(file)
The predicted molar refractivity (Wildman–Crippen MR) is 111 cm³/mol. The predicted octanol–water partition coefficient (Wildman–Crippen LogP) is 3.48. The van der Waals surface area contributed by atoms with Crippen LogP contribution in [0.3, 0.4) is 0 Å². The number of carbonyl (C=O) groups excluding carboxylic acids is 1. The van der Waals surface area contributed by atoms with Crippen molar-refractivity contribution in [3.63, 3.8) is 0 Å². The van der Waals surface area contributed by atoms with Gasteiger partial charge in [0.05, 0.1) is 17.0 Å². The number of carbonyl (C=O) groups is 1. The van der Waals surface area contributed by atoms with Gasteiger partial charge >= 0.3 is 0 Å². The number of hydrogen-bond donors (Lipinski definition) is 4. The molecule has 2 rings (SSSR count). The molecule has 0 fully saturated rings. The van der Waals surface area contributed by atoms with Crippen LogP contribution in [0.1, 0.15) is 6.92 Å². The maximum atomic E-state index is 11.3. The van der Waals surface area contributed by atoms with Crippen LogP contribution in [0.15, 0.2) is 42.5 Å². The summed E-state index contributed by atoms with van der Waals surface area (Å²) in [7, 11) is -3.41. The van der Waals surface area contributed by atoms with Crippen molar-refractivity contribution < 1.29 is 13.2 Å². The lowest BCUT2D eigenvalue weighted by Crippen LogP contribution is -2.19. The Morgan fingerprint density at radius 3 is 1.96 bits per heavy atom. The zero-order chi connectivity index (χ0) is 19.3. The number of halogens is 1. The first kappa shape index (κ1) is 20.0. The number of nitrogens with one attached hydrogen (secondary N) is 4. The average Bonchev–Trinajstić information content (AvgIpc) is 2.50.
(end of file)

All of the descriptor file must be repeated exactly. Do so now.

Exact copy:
The predicted molar refractivity (Wildman–Crippen MR) is 111 cm³/mol. The predicted octanol–water partition coefficient (Wildman–Crippen LogP) is 3.48. The van der Waals surface area contributed by atoms with Crippen LogP contribution in [0.3, 0.4) is 0 Å². The number of carbonyl (C=O) groups excluding carboxylic acids is 1. The van der Waals surface area contributed by atoms with Crippen molar-refractivity contribution in [3.63, 3.8) is 0 Å². The van der Waals surface area contributed by atoms with Gasteiger partial charge in [0.05, 0.1) is 17.0 Å². The number of carbonyl (C=O) groups is 1. The van der Waals surface area contributed by atoms with Gasteiger partial charge >= 0.3 is 0 Å². The number of hydrogen-bond donors (Lipinski definition) is 4. The molecule has 2 rings (SSSR count). The molecule has 0 fully saturated rings. The van der Waals surface area contributed by atoms with Crippen LogP contribution in [0.1, 0.15) is 6.92 Å². The maximum atomic E-state index is 11.3. The van der Waals surface area contributed by atoms with Crippen LogP contribution in [0.15, 0.2) is 42.5 Å². The summed E-state index contributed by atoms with van der Waals surface area (Å²) in [7, 11) is -3.41. The van der Waals surface area contributed by atoms with Crippen molar-refractivity contribution < 1.29 is 13.2 Å². The lowest BCUT2D eigenvalue weighted by Crippen LogP contribution is -2.19. The Morgan fingerprint density at radius 3 is 1.96 bits per heavy atom. The zero-order chi connectivity index (χ0) is 19.3. The number of halogens is 1. The first kappa shape index (κ1) is 20.0. The number of nitrogens with one attached hydrogen (secondary N) is 4. The average Bonchev–Trinajstić information content (AvgIpc) is 2.50.